Study Improving Memory and Learning in People with Down Syndrome

This month an article was published in the Australian Women’s Weekly on a world wide study on cognitive functioning in people with Down’s Syndrome. We are currently running the study at the Keogh institute.

The study aims to see if a medication can increase language ability, learning and memory in people with Down’s Syndrome.

The medication was used to treat senile dementia and respiratory problems until the 1980s but was withdrawn from the market due to costs involved in regulation changes. New evidence has now shown that the medication can active non-performing connections of specific receptors in the brain. The non-performing connections activated by this medication are the same connections that inhibit people with Down’s Syndrome’s cognitive function.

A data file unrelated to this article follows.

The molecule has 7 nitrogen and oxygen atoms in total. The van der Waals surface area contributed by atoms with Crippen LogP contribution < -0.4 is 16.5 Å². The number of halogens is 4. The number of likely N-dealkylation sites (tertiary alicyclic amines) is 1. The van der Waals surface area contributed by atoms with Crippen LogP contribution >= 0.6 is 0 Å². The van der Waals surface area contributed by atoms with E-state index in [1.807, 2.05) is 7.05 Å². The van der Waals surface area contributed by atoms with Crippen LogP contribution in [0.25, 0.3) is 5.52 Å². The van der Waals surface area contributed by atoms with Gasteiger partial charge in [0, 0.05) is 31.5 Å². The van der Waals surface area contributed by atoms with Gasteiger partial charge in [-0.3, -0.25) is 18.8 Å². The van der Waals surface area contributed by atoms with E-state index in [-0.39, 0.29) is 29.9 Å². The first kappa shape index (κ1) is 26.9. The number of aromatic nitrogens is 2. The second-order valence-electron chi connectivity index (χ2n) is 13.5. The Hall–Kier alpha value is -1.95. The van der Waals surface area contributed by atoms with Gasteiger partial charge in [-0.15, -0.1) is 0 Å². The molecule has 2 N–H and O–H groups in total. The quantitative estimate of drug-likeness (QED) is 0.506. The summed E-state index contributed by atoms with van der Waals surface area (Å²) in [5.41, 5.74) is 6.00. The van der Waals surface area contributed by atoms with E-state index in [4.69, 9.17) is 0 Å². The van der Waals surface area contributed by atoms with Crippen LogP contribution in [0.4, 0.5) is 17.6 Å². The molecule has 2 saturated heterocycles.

At the Keogh Institute we are invested in improving the quality of life of people with intellectual disabilities. Our clinic for disabled women, for example, strives to ensure good quality of life for  intellectually disabled women struggling with hormonal symptoms and by protecting their bone strength. It is hoped that this study can improve the quality of life of people with Down’s Syndrome by allowing them to increase their independence, communication ability and engagement in the community.

We are  still seeking participants aged 13 to 35 for the study. Anyone interested in discussing the study can contact Jocelyn on 9346 4407. Further information is also available on the study website.